Sunday, July 24, 2011

It seems like a lifetime since I’d come home from my Sunday walk with Anne to find breakfast ready to be plated. There are no cooked eggs and grits awaiting me today. It has only been six months since Dave was knocked down by the cancer treatment and sentenced to retirement. Six months of change, six months of different, six months of a new normal. I eat my Quaker Oats granola quickly and without ceremony these days. Oats are good for the heart aren’t they?

My heart breaks. I’ve been sorting through photos for personal projects and to assure I get the dates and stories recorded. I see a more robust and lively Dave. Baseball glove in hand. Singing with guitar or mic or bass in hand. Tuxedo-wearing and weddings Dave. A boy and his dog. Father. Young, unbearded. Middle aged, new father. Black hair and more of it. Teacher. Husband. Co-parent. Through sickness and in health. The contrast is stark to the man I see lying in bed today. Yes, his eyes and his words tell me it is him, but his thin body reveals a sick man. Some days are noticeably more difficult than others. There is additional effort required to lift his legs back into bed. Sitting up is more of a lean.

How long does this go on?

On Thursday last week when Leah arrived I took her to dinner. It was really I who needed to go out to dinner. We haven’t done that in a long while. Until we did, I didn’t realize how important for us to connect outside of the house might be. On Mondays we separate ourselves from Dave to hold The Real Housewives TV night, an escape for us both from actual reality. This time is for denial and laundry. It is our ritual that began before the diagnosis. Our time during dinner out was to check in with each other. I am so glad she is an adult, that I can have an adult conversation even though she is and always will be our child. I like that our feelings can be open and honest in grown-up ways.

How long does this go on?

The happiness gurus would have you believe that being present in the moment –experiencing, feeling, acknowledging and breathing the pain, sorrow, grief, joy, laughter and gratitude of ordinary daily life – is all we need for bliss. I agree, mostly. Being “present,” i.e., specifically taking in the now rather than living in the past or always toward the future, can be useful. But I don’t want to be present all the time. I’m not sure I want this present to continue. I am tired in this present. There are things I want to be doing that are hanging suspended, out of reach, while my attention is rightfully on caring for Dave. Can’t I just deny this for a while? Or can’t I just get on with life? OK, so this is life. This is my life, now.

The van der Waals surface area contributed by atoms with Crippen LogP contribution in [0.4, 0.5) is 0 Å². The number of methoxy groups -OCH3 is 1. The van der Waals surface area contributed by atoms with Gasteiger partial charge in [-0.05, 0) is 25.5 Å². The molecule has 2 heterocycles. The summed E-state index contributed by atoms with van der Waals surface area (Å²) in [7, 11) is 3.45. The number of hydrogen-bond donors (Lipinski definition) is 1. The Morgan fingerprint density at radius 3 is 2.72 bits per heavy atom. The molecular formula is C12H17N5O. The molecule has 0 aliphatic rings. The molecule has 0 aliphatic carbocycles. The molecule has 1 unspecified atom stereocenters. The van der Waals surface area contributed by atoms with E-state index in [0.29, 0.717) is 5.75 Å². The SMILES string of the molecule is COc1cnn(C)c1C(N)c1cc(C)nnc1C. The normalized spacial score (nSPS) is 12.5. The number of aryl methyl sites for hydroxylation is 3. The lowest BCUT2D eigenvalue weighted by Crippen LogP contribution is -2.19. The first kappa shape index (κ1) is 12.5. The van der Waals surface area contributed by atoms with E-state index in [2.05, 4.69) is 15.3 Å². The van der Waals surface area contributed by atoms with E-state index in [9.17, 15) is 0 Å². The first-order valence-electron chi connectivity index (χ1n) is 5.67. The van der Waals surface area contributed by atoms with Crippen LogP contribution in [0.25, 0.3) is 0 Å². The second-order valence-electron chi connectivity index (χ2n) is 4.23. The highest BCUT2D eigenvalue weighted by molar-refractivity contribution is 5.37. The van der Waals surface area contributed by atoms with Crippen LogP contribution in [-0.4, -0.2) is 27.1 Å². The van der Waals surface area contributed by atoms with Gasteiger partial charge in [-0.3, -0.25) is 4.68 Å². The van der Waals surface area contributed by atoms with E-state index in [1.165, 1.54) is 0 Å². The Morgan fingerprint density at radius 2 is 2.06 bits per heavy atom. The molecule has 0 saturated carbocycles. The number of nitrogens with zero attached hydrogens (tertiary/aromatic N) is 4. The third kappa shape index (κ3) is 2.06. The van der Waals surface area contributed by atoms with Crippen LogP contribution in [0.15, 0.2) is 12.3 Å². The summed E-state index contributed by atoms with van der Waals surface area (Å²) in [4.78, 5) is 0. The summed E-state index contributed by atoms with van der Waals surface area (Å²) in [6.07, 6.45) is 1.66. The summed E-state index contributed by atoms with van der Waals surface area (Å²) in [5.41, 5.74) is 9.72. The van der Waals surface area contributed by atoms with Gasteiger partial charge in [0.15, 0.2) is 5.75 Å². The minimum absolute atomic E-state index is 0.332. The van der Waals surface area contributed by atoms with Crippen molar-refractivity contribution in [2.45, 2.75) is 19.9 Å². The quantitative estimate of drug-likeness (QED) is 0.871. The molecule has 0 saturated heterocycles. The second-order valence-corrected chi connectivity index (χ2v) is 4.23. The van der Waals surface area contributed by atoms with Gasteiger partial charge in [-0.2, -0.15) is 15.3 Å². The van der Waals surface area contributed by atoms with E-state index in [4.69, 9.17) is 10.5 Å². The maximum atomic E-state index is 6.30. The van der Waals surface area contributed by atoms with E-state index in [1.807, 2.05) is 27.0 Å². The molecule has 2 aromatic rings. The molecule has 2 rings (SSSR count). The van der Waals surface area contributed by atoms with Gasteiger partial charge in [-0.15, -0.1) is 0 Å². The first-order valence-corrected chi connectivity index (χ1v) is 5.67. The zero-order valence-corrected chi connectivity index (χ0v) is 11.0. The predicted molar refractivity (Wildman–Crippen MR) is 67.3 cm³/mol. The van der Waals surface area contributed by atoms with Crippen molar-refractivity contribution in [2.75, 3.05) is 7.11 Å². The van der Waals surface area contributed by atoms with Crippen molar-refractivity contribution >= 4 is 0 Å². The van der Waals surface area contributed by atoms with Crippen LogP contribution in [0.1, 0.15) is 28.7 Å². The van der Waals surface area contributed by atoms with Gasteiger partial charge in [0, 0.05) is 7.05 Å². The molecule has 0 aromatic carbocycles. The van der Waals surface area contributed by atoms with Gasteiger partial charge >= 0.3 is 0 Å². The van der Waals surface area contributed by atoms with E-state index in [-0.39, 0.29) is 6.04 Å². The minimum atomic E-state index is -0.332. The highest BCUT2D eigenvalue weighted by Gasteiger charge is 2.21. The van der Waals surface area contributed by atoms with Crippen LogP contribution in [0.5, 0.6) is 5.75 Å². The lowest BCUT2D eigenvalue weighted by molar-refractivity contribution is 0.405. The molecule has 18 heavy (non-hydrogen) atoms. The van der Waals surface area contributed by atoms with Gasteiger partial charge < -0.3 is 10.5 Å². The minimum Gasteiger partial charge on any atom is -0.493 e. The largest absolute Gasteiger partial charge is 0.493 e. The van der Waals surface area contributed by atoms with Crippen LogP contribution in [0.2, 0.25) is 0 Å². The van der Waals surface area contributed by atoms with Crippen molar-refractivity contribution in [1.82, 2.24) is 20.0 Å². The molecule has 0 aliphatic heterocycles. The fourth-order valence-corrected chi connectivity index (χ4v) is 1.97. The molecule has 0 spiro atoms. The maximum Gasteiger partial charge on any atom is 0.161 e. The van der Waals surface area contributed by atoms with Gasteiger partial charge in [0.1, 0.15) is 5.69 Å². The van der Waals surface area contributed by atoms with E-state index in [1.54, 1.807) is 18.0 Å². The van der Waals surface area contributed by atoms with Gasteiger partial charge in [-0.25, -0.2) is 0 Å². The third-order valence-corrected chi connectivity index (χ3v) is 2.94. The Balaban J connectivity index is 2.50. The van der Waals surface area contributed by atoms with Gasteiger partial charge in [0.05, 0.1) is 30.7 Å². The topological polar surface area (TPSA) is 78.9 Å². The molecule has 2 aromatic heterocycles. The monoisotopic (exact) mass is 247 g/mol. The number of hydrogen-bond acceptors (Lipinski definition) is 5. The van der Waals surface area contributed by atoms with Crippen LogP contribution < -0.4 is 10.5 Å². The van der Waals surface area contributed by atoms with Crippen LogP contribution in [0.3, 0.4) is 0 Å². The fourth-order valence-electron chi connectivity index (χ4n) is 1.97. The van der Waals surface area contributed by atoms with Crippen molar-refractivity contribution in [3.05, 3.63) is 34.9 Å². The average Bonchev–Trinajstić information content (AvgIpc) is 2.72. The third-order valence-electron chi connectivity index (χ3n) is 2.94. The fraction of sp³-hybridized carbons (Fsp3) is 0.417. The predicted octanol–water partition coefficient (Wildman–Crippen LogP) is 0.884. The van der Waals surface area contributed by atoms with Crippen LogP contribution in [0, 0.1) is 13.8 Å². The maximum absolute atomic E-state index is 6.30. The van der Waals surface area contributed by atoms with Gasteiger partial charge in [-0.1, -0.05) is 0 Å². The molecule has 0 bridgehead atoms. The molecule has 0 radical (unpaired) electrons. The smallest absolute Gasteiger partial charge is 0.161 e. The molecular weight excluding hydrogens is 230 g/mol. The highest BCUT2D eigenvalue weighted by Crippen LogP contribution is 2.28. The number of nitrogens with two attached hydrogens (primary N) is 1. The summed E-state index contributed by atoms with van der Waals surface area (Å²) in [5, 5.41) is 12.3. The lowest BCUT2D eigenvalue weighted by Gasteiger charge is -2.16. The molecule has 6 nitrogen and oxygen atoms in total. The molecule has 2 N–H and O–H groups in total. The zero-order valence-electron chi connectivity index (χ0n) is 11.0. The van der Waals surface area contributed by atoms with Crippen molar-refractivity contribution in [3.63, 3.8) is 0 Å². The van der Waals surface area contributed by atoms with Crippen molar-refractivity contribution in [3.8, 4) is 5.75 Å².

It’s hard to be grateful to be at an end of life. Yes, the time is precious. Just because we are doing everything “right” with hospice, friends, family, support, memory work, care and time, this doesn’t make it easy, much less comfortable. We know how the story will end, is it possible to skip some pages? I have fears. Fear that Dave will linger in this limbo for a long time. (I doubt seriously that Dave would call his life as “in limbo.” He is still in “intellectual curiosity” last I checked.) And yet I fear that he will suddenly turn for the worse and die before I am prepared. But I am prepared, aren’t I?

Don’t misread me, please. I have no desire to hasten Dave’s death. I just don’t like being here sometimes. There is not much hope in this location. Hope is the driving motivator for life in the most dire of situations. Hope is the light. My hope lies in knowing I can get through this part of my life. I go through; Dave goes. It just doesn’t seem fair.